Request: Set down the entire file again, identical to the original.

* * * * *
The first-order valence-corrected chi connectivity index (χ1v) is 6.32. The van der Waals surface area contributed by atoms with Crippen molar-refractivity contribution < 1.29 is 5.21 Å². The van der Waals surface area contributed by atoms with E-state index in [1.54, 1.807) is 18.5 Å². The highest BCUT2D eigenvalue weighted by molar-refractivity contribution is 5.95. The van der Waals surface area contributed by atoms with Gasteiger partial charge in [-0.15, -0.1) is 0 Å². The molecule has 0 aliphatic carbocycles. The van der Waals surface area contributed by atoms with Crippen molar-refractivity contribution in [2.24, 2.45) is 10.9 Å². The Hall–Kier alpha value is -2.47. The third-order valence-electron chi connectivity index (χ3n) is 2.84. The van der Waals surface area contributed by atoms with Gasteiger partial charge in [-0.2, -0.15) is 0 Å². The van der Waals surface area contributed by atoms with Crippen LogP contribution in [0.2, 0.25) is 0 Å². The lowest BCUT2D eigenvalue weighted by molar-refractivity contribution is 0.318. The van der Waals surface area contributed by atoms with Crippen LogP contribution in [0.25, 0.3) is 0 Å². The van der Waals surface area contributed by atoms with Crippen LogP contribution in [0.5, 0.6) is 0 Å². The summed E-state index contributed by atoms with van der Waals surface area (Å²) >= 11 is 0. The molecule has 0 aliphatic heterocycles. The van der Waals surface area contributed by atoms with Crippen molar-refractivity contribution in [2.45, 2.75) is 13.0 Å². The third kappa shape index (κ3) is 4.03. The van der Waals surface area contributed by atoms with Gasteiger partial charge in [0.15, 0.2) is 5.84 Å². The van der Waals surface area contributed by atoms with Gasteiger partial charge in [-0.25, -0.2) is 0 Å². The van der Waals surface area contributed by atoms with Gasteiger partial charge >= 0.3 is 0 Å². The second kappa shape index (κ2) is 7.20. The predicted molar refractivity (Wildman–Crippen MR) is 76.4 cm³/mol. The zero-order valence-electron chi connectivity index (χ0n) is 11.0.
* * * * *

The first-order valence-corrected chi connectivity index (χ1v) is 6.32. The van der Waals surface area contributed by atoms with Crippen molar-refractivity contribution < 1.29 is 5.21 Å². The van der Waals surface area contributed by atoms with E-state index in [1.54, 1.807) is 18.5 Å². The highest BCUT2D eigenvalue weighted by molar-refractivity contribution is 5.95. The van der Waals surface area contributed by atoms with Gasteiger partial charge in [-0.15, -0.1) is 0 Å². The molecule has 0 aliphatic carbocycles. The van der Waals surface area contributed by atoms with Crippen molar-refractivity contribution in [2.24, 2.45) is 10.9 Å². The Hall–Kier alpha value is -2.47. The third-order valence-electron chi connectivity index (χ3n) is 2.84. The van der Waals surface area contributed by atoms with Gasteiger partial charge in [-0.2, -0.15) is 0 Å². The van der Waals surface area contributed by atoms with Crippen LogP contribution in [0.2, 0.25) is 0 Å². The lowest BCUT2D eigenvalue weighted by molar-refractivity contribution is 0.318. The van der Waals surface area contributed by atoms with Crippen LogP contribution in [0.25, 0.3) is 0 Å². The van der Waals surface area contributed by atoms with Crippen LogP contribution in [0.5, 0.6) is 0 Å². The summed E-state index contributed by atoms with van der Waals surface area (Å²) >= 11 is 0. The molecule has 0 aliphatic heterocycles. The van der Waals surface area contributed by atoms with Crippen molar-refractivity contribution in [2.45, 2.75) is 13.0 Å². The third kappa shape index (κ3) is 4.03. The van der Waals surface area contributed by atoms with Gasteiger partial charge in [0.15, 0.2) is 5.84 Å². The van der Waals surface area contributed by atoms with Gasteiger partial charge in [-0.25, -0.2) is 0 Å². The van der Waals surface area contributed by atoms with Gasteiger partial charge >= 0.3 is 0 Å². The second kappa shape index (κ2) is 7.20. The predicted molar refractivity (Wildman–Crippen MR) is 76.4 cm³/mol. The zero-order valence-electron chi connectivity index (χ0n) is 11.0.